Ensuring a sustainable water supply in the Western Cape
A new research project aims to secure water supply to residents in Western Cape and avoid a Day Zero scenario.
The Western Cape has just gone through one of its worst droughts in 2015 to 2018, making international headlines. Dams reached their lowest levels in history, and everyone scrambled for alternative sources of water supply. Groundwater became the most feasible option.
In the new project researchers will focus on what is called ‘Managed aquifer recharge’ – a method in which natural groundwater basins are artificially being filled up with various water sources such as storm water, treated effluent and excess surface water. In other areas of the world, with Atlantis being a very good example, this method has been used with great success. Read about it here.
Our research will look at ways to make ‘managed aquifer recharge’ more effective while ensuring that the groundwater does not become contaminated,” says Nicolette Vermaak, one of the researchers behind the new project.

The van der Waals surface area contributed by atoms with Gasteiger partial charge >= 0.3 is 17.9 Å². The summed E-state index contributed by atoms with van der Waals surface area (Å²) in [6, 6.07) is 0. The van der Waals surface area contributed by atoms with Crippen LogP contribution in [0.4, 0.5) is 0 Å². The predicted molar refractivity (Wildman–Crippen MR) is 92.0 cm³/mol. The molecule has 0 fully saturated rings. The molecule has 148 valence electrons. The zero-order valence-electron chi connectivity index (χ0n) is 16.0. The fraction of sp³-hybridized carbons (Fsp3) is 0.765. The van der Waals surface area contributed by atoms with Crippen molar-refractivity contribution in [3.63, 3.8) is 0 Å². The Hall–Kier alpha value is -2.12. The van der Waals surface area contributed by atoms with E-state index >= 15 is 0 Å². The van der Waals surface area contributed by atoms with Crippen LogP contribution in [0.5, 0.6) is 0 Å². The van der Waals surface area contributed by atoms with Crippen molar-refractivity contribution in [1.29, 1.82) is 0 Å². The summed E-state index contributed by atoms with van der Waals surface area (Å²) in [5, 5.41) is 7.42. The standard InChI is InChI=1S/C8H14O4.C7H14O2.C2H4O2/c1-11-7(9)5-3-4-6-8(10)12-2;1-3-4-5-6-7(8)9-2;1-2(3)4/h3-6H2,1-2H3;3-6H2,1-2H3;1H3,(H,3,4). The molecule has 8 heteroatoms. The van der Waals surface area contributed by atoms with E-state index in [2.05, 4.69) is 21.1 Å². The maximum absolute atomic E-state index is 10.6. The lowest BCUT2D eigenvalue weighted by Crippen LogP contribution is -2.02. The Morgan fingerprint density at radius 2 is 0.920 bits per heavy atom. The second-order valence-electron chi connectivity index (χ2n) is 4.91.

The researchers will study the Atlantis site to determine how effective sand is in filtering out pollutants from the wastewater that is being sent into the groundwater basins. The researchers also plan to set up a pilot managed aquifer recharge scheme for Saldanha Bay Local Municipality. Here, they will be monitoring the wetlands in the area as well as making laboratory experiments to ensure that the environment is not affected by the managed aquifer recharge.
We believe that managed aquifer recharge can ensure a sustainable water supply for the Western Cape if the process is managed correctly, says Nicolette Vermaak.
Read more about the research project Managed aquifer recharge in South Africa, MARSA
Nicolette Vermaak is a PostDoc Researcher at the University of the Free State, South Africa. This press release was written during the Bridging the Gap. Science for the Public communications seminar for Danida supported researchers.Go back to all stories